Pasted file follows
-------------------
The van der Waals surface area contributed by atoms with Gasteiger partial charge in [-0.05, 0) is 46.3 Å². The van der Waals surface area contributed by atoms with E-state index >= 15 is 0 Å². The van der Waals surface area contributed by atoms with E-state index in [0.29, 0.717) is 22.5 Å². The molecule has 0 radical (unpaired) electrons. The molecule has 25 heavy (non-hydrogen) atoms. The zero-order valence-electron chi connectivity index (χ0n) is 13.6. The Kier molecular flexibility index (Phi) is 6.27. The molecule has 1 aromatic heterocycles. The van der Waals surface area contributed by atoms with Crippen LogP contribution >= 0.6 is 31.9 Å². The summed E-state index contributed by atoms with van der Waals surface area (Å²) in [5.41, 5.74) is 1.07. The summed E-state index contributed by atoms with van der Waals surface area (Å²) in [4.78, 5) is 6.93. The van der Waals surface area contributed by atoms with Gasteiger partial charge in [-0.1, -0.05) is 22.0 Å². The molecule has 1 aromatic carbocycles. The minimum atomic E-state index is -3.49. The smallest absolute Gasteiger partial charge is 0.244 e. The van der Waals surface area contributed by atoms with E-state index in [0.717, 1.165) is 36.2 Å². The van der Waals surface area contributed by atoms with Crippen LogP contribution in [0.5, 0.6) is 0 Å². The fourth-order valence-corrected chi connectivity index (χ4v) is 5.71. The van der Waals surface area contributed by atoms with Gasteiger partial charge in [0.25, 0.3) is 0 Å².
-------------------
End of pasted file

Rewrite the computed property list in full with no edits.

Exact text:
The van der Waals surface area contributed by atoms with Gasteiger partial charge in [-0.05, 0) is 46.3 Å². The van der Waals surface area contributed by atoms with E-state index >= 15 is 0 Å². The van der Waals surface area contributed by atoms with E-state index in [0.29, 0.717) is 22.5 Å². The molecule has 0 radical (unpaired) electrons. The molecule has 25 heavy (non-hydrogen) atoms. The zero-order valence-electron chi connectivity index (χ0n) is 13.6. The Kier molecular flexibility index (Phi) is 6.27. The molecule has 1 aromatic heterocycles. The van der Waals surface area contributed by atoms with Crippen LogP contribution >= 0.6 is 31.9 Å². The summed E-state index contributed by atoms with van der Waals surface area (Å²) in [5.41, 5.74) is 1.07. The summed E-state index contributed by atoms with van der Waals surface area (Å²) in [4.78, 5) is 6.93. The van der Waals surface area contributed by atoms with Gasteiger partial charge in [-0.1, -0.05) is 22.0 Å². The molecule has 1 aromatic carbocycles. The minimum atomic E-state index is -3.49. The smallest absolute Gasteiger partial charge is 0.244 e. The van der Waals surface area contributed by atoms with E-state index in [0.717, 1.165) is 36.2 Å². The van der Waals surface area contributed by atoms with Crippen LogP contribution in [0.5, 0.6) is 0 Å². The fourth-order valence-corrected chi connectivity index (χ4v) is 5.71. The van der Waals surface area contributed by atoms with Gasteiger partial charge in [0.25, 0.3) is 0 Å².